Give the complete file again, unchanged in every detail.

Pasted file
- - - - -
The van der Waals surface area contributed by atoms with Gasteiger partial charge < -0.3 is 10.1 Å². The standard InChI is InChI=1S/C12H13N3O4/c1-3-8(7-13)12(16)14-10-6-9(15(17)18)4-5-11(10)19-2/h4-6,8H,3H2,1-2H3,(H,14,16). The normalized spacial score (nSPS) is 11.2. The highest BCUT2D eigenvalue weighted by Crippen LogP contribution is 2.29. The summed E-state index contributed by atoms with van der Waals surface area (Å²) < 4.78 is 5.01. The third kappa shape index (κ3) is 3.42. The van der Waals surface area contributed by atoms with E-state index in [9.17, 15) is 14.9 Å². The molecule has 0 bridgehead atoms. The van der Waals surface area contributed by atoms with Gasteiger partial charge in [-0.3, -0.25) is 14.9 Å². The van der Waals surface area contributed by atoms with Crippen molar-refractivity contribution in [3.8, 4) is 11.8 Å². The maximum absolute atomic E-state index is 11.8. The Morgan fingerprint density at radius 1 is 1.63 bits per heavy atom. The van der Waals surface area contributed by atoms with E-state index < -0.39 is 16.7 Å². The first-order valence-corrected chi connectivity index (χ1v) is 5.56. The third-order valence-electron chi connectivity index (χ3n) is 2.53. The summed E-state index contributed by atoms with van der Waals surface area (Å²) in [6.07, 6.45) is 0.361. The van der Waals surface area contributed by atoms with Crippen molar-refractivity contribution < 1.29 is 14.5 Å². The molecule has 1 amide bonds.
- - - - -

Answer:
The van der Waals surface area contributed by atoms with Gasteiger partial charge < -0.3 is 10.1 Å². The standard InChI is InChI=1S/C12H13N3O4/c1-3-8(7-13)12(16)14-10-6-9(15(17)18)4-5-11(10)19-2/h4-6,8H,3H2,1-2H3,(H,14,16). The normalized spacial score (nSPS) is 11.2. The highest BCUT2D eigenvalue weighted by Crippen LogP contribution is 2.29. The summed E-state index contributed by atoms with van der Waals surface area (Å²) < 4.78 is 5.01. The third kappa shape index (κ3) is 3.42. The van der Waals surface area contributed by atoms with E-state index in [9.17, 15) is 14.9 Å². The molecule has 0 bridgehead atoms. The van der Waals surface area contributed by atoms with Gasteiger partial charge in [-0.3, -0.25) is 14.9 Å². The van der Waals surface area contributed by atoms with Crippen molar-refractivity contribution in [3.8, 4) is 11.8 Å². The maximum absolute atomic E-state index is 11.8. The Morgan fingerprint density at radius 1 is 1.63 bits per heavy atom. The van der Waals surface area contributed by atoms with E-state index < -0.39 is 16.7 Å². The first-order valence-corrected chi connectivity index (χ1v) is 5.56. The third-order valence-electron chi connectivity index (χ3n) is 2.53. The summed E-state index contributed by atoms with van der Waals surface area (Å²) in [6.07, 6.45) is 0.361. The van der Waals surface area contributed by atoms with Crippen molar-refractivity contribution < 1.29 is 14.5 Å². The molecule has 1 amide bonds.